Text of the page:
There's new news about what gets women turned on -- and what gets them off, which always piques our interest.

There's no better person to explain these orgasmic breakthroughs than our special guest blogger Ian Kerner, author of "She Comes First: The Thinking Man's Guide to Pleasuring a Woman," out in paperback for the first time this week.

In fact, check back early and often -- during our countdown to Valentine's Day, that holiest of holy get-it-on holidays, the sex doctor will be in.

In fact, Kerner will be guest-blogging and offering his free advice -- including answers to your most pressing sex questions -- all week. For now, he shares four things that put the "Oh!" in orgasm.

1. Your brain needs to turn off for your orgasm to turn on. Researchers in the Netherlands found that the key to getting a woman to the heights of orgasmic bliss is a deep sense of relaxation -- and a lack of anxiety. All in the name of science, researchers at the University of Groningen scanned the brains of women and men while they were manually stimulated to orgasm by their partners. The scans showed that, for women, the parts of the brain responsible for processing fear, anxiety and emotion slowed down the more aroused they became, producing a trance-like state when they climaxed. Says Dr. Gert Holstege of women's sexual wiring: "What this means is that deactivation, letting go of all fear and anxiety, might be the most important thing, even necessary, to have an orgasm." Men's gray matter, on the other hand, showed far less change.

So, how you do turn off in order to turn on? More on that after the jump.

2. Try fantasizing about somebody other than the person you're sleeping with.
Sigmund Freud gave fantasy a bad name back in 1908 when he said, "A happy person never fantasizes, only a dissatisfied one." In a word, bunk. Research shows that people with active fantasy lives are more sexually satisfied, more sexually responsive and more adventurous about sex in general. And fantasy helps with the process of mental deactivation described above.

As neuroscientist Mark Solms, a leading expert in the field of sleep-research, explains, "Dreaming does for the brain what Saturday-morning cartoons do for the kids: It keeps them sufficiently entertained so that the serious players in the household can get needed recovery time." In my experience working with couples, I've found that women tend to fantasize during sex more than men and often worry because they're fantasizing about someone other the person they're sleeping with. But taboos are a natural part of fantasy, and sometimes the more off-limits a fantasy, the more within-limits an orgasm becomes.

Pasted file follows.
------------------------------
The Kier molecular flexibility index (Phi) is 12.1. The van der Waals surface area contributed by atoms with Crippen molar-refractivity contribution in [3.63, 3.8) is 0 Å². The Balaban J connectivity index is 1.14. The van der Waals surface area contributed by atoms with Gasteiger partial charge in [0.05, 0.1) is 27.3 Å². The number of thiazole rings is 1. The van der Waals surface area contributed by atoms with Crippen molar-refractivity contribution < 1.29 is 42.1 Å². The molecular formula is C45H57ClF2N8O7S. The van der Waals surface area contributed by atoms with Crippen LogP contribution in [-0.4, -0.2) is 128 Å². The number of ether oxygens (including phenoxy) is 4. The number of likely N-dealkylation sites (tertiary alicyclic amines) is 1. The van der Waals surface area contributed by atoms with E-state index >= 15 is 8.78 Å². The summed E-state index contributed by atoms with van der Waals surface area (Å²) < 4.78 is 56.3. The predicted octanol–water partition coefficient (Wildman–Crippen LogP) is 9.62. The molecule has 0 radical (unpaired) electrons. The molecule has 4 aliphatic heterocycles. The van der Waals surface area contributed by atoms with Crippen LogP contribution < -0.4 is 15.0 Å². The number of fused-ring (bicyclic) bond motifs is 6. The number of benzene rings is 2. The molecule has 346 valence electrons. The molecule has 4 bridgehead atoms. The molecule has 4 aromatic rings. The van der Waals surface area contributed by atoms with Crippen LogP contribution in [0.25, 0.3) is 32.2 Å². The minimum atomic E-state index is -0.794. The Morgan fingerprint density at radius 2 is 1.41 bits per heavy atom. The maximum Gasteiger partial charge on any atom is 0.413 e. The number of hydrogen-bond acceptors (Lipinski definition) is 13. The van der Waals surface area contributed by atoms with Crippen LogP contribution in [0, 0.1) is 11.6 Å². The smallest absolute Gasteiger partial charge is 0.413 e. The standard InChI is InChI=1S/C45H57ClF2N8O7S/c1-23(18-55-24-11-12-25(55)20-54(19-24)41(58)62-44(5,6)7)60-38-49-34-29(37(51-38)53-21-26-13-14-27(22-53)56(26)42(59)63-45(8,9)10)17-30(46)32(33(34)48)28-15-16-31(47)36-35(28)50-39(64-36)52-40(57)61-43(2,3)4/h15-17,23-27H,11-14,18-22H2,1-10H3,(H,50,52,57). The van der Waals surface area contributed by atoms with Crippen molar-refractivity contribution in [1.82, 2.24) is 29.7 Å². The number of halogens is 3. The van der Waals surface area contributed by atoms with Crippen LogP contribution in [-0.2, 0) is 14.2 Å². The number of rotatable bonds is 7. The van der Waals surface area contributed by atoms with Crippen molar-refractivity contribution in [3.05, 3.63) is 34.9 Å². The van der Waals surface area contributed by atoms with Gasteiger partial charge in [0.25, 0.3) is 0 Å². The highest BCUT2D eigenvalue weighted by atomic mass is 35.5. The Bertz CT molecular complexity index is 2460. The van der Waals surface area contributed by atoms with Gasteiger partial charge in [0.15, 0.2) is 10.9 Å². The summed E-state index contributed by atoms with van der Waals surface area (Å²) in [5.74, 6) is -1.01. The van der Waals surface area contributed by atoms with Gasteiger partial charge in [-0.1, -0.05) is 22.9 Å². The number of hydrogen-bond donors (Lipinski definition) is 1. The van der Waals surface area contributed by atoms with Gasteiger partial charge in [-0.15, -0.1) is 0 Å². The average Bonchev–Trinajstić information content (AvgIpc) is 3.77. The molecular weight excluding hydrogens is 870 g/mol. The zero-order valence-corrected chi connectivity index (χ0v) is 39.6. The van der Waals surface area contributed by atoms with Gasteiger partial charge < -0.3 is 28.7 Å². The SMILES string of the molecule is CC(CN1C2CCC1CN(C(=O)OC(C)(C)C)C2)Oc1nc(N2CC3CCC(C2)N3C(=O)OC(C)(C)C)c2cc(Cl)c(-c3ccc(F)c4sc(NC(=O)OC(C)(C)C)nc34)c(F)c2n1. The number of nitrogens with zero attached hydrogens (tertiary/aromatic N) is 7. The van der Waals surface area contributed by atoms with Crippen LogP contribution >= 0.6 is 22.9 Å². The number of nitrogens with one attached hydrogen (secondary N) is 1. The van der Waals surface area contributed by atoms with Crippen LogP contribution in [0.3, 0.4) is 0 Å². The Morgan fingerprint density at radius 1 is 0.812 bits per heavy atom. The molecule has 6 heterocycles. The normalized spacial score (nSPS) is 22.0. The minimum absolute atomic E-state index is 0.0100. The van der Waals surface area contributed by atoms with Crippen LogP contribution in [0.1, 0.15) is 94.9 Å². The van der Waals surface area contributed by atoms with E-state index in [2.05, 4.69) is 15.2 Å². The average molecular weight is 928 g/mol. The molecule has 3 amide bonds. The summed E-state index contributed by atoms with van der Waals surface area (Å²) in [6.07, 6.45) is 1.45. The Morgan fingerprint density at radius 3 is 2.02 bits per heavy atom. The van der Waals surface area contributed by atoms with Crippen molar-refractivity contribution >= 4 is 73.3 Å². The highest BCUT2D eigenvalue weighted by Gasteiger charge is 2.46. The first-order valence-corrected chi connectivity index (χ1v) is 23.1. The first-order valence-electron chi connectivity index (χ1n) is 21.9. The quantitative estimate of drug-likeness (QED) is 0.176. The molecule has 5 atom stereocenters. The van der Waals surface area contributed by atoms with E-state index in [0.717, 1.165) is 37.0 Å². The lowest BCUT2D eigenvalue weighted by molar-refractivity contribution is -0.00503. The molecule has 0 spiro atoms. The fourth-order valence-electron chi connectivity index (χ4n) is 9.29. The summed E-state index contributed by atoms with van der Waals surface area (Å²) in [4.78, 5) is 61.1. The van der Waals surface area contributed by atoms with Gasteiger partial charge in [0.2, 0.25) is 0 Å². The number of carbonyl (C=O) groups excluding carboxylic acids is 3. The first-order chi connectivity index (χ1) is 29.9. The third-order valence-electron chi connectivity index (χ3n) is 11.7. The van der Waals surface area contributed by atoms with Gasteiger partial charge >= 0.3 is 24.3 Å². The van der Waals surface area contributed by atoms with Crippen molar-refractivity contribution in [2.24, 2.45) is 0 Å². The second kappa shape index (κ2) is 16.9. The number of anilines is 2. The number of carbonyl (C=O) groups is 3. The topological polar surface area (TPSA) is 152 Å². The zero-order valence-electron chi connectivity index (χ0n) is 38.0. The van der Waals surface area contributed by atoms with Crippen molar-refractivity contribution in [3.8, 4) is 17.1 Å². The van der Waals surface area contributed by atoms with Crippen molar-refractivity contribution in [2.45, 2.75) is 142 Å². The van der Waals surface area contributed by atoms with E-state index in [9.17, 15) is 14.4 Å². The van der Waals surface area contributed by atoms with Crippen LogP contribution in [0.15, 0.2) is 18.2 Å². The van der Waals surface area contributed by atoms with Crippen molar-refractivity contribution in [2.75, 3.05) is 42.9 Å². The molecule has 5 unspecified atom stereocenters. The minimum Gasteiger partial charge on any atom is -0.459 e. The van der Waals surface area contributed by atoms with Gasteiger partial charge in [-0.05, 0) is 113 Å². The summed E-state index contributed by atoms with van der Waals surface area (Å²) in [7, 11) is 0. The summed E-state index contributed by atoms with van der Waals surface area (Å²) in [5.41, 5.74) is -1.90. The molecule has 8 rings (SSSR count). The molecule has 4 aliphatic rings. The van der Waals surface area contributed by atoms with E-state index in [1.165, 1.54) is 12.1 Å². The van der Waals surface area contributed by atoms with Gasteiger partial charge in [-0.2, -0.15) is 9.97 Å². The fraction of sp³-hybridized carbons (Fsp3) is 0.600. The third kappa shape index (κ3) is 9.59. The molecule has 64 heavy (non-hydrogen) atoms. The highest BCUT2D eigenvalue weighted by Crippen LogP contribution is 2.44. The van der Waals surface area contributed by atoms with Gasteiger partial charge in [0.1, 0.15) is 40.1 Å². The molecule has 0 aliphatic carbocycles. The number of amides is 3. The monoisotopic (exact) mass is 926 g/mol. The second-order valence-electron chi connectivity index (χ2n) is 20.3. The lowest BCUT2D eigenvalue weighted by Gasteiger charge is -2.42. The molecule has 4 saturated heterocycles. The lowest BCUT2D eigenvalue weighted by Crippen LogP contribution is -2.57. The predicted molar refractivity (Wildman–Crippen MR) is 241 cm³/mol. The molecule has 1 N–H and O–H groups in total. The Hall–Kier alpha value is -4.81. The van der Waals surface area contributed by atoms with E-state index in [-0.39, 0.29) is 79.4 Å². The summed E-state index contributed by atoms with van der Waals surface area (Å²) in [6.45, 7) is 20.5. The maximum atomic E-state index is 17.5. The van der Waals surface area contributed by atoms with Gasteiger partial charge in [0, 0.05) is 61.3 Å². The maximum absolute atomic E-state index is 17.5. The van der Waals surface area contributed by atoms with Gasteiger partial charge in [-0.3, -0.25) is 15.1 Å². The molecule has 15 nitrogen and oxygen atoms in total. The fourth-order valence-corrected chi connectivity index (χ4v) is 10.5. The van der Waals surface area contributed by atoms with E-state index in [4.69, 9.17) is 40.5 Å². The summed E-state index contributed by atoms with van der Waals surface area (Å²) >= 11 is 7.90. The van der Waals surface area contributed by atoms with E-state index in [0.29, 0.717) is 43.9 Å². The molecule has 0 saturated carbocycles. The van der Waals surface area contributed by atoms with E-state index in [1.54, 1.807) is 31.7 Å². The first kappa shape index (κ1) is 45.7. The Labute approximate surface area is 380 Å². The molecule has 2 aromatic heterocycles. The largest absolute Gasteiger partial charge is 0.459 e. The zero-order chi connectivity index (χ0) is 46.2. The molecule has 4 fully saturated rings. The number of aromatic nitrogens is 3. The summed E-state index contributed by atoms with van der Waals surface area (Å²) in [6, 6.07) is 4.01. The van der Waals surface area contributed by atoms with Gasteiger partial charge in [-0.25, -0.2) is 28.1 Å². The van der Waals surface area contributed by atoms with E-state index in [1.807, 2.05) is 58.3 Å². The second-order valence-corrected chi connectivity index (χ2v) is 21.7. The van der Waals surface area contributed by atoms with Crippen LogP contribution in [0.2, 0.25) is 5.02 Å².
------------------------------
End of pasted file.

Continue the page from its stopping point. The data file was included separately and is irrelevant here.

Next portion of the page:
3. They relieve pain. In fact, an orgasm may be more effective than Midol.
In the book "The Science of Orgasm," Beverly Whipple and her co-authors discuss the naturally occurring analgesic effects of orgasm and cite a study in which many American women claimed to masturbate as a way of avoiding menstrual cramps. And while orgasms may not be as effective as drugs when it comes to migraines, the effects of orgasm are more rapid. So next time you have a headache, you may want to hop on your vibrator instead of popping an aspirin.

But watch out:

4. You don't want to develop an "idiosyncratic masturbatory style."
Basically, this is a fairly new issue occurring due to the rise in porn-abuse by men: When guys take matters into their own hands, they get used to a type of manual friction and pressure that doesn't occur during real sex, then they experience all types of arousal and orgasm issues -- namely delayed ejaculation -- when they get with a girl. This is a new area of study, but it's possible that the whole idea of what we sex docs call "idiosyncratic masturbatory style" could also apply to women. For example, if you masturbate frequently with a vibrator and are now having a hard time experiencing orgasms during sex -- when it wasn't a previously a problem -- it may be time to give your Rabbit a rest.

Or it could just be:

Your guy is ill-cliterate.
Many men know more about what's under the hood of a car than the hood of a clitoris. You probably already knew this, but if your orgasm is increasingly elusive during sex, it could be time for him to get tutored in the ways of sexual cliteracy. For this, I recommend my book, "She Comes First," which is very guy-friendly and makes the case that sometimes the tongue is mightier than the sword. As Rhett Butler said to Scarlett O'Hara in "Gone With the Wind," "You should be kissed, and often, and by someone who knows how."